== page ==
Feb 6 (Reuters) - The U.S. Food and Drug Administration proposed a new rule to better regulate and set safety standards in the manufacture of infant formula products.
The interim final rule amends the FDA's quality control procedures, notification requirements for new formulas and changes to formulas, and requirements concerning what manufacturing records and reports must be maintained.
The rule also establishes good manufacturing practices for infant formula, including testing for contamination from harmful bacteria such as Salmonella.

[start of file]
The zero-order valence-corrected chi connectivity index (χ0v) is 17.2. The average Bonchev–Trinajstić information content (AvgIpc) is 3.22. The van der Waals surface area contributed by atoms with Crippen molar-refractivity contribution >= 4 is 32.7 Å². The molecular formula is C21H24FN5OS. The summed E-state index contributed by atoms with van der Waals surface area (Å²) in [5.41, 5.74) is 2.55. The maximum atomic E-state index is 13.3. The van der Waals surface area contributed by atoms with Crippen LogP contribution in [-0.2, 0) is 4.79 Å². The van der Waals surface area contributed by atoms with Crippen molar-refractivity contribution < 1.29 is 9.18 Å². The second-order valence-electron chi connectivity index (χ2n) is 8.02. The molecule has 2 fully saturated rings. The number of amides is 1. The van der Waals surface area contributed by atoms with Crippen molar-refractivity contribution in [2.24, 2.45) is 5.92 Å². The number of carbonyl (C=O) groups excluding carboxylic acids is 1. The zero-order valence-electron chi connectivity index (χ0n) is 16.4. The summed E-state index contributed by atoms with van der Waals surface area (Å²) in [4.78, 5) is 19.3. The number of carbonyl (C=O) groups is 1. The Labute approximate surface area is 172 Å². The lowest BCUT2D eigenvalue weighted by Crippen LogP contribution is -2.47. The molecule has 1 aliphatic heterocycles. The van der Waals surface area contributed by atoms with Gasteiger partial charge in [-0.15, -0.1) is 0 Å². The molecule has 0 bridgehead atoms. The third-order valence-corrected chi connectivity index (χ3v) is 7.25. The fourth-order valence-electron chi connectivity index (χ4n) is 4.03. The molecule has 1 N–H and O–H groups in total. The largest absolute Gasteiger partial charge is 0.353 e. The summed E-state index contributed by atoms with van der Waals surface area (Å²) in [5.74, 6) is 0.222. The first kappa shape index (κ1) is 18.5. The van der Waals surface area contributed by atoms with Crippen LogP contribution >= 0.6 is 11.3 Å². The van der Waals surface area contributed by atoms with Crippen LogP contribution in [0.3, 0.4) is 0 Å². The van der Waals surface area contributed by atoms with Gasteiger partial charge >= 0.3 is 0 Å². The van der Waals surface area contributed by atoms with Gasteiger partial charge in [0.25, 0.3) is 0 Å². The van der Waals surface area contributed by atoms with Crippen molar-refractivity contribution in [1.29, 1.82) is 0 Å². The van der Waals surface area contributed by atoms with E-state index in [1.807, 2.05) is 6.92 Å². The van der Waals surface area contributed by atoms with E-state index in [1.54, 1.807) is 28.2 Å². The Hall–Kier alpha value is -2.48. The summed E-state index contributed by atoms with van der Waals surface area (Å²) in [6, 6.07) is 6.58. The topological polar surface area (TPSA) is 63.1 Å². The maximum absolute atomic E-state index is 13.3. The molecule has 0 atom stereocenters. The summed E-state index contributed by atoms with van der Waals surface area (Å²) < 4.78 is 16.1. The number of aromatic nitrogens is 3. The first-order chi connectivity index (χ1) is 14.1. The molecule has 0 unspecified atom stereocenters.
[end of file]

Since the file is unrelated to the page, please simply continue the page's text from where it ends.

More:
"This rule will help to prevent adulteration in infant formula and ensure infant formula supports normal, physical growth," Michael Taylor, FDA's deputy commissioner for Foods and Veterinary Medicine, said in a statement. ()
He noted that many families rely on infant formula as either the sole source of nutrition or an integral part of an infant's diet through the first year.
The U.S. health regulator has amped up its efforts to safeguard public health with several significant measures announced over the past few months, including proposed rules calling for better safety of products such as antibacterial soaps, apple juice and imported food.
The FDA said the new rule only applied to infant formulas for use by healthy infants without unusual medical or dietary problems.
The regulator will accept and review comments from the public on the rule for 45 days, it said.